Amphoteric Diamination to N-Heterocycles
Saturated N-heterocycles including piperidine, piperazine, 1,4-diazepane, 1,4-diazocane, and related macrocyclic compounds are privileged scaffolds in medicinal chemistry and exist in over 150 life-saving drug molecules. However, there is a significant lack of substitution diversity on the carbon atoms of these heterocycles due to the limitations of the existing synthetic methodologies. My group is actively addressing this gap. We have developed conceptually novel and practical amphoteric diamination methodologies to provide new avenues toward these medicinally important, but otherwise difficult to access structures.
Medicinal Chemistry and Chemical Biology
In collaboration with Professor Ji-Xin Cheng's group, we have been designing and developing new probe molecules with Raman tags for real time live cell and in vivo imaging using Stimulated Raman Scattering (SRS) Microscopy.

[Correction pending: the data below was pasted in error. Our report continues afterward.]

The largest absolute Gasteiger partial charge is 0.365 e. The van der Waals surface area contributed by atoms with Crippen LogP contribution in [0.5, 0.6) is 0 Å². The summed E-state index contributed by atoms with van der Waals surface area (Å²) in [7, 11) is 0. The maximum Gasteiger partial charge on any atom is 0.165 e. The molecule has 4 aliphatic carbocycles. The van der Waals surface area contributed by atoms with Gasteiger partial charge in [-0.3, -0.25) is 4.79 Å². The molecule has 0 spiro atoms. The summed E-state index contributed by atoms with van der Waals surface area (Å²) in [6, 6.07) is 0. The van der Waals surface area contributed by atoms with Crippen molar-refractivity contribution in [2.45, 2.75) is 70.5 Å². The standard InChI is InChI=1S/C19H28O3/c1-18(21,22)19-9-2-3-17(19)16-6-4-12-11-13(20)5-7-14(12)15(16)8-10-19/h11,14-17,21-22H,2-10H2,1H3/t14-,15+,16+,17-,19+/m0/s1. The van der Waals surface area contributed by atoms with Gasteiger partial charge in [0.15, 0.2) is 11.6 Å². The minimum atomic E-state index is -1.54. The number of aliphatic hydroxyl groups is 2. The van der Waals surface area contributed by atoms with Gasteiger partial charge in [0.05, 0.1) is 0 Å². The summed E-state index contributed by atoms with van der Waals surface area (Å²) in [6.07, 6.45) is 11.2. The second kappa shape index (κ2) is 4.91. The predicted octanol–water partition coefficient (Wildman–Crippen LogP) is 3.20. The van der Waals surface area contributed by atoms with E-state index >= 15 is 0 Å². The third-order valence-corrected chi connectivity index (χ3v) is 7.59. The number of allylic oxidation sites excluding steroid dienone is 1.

We have also been collaborating with a few other research groups to advance new lead molecules for the treatment of infectious disease, cancer, and neurological disorders. For examples: with the Seleem group, we have identified a series of aryl isonitrile compounds as potent and novel antibacterial and antifungal leads (Eur. J. Med. Chem. 2015, 101, 384; Bioorg. Med. Chem. 2017, 25, 2926; Bioorg. Med. Chem. 2019, 27,1845); in collaboration with the Watts group, potent and selective AC1 inhibitors have been identified for chronic pain treatment (Org. Lett. 2015, 17, 892; Science Signaling, 2017, 10, eaah5381).